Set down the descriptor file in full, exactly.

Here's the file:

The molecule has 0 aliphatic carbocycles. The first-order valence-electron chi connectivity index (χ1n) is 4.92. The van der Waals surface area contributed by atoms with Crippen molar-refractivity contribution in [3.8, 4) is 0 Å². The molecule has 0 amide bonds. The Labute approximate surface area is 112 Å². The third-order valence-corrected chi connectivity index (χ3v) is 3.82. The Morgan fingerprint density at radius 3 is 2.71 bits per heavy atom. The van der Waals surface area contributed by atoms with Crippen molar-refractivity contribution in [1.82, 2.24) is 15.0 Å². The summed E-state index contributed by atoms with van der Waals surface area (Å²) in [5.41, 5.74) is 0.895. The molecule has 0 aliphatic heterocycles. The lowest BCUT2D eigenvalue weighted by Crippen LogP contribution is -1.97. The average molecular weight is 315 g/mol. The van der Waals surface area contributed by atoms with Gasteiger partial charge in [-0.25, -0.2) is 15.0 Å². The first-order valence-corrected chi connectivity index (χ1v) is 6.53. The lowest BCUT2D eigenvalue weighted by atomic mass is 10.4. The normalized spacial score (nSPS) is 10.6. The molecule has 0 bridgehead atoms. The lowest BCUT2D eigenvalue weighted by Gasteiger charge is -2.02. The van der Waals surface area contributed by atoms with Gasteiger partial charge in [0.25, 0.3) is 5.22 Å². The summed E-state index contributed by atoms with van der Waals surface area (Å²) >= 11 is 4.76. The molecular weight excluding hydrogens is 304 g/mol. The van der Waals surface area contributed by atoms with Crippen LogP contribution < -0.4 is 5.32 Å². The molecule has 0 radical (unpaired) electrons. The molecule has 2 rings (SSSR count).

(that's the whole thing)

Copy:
The molecule has 0 aliphatic carbocycles. The first-order valence-electron chi connectivity index (χ1n) is 4.92. The van der Waals surface area contributed by atoms with Crippen molar-refractivity contribution in [3.8, 4) is 0 Å². The molecule has 0 amide bonds. The Labute approximate surface area is 112 Å². The third-order valence-corrected chi connectivity index (χ3v) is 3.82. The Morgan fingerprint density at radius 3 is 2.71 bits per heavy atom. The van der Waals surface area contributed by atoms with Crippen molar-refractivity contribution in [1.82, 2.24) is 15.0 Å². The summed E-state index contributed by atoms with van der Waals surface area (Å²) in [5.41, 5.74) is 0.895. The molecule has 0 aliphatic heterocycles. The lowest BCUT2D eigenvalue weighted by Crippen LogP contribution is -1.97. The average molecular weight is 315 g/mol. The van der Waals surface area contributed by atoms with Gasteiger partial charge in [-0.25, -0.2) is 15.0 Å². The first-order valence-corrected chi connectivity index (χ1v) is 6.53. The lowest BCUT2D eigenvalue weighted by atomic mass is 10.4. The normalized spacial score (nSPS) is 10.6. The molecule has 0 bridgehead atoms. The lowest BCUT2D eigenvalue weighted by Gasteiger charge is -2.02. The van der Waals surface area contributed by atoms with Gasteiger partial charge in [0.25, 0.3) is 5.22 Å². The summed E-state index contributed by atoms with van der Waals surface area (Å²) >= 11 is 4.76. The molecular weight excluding hydrogens is 304 g/mol. The van der Waals surface area contributed by atoms with Crippen LogP contribution < -0.4 is 5.32 Å². The molecule has 0 radical (unpaired) electrons. The molecule has 2 rings (SSSR count).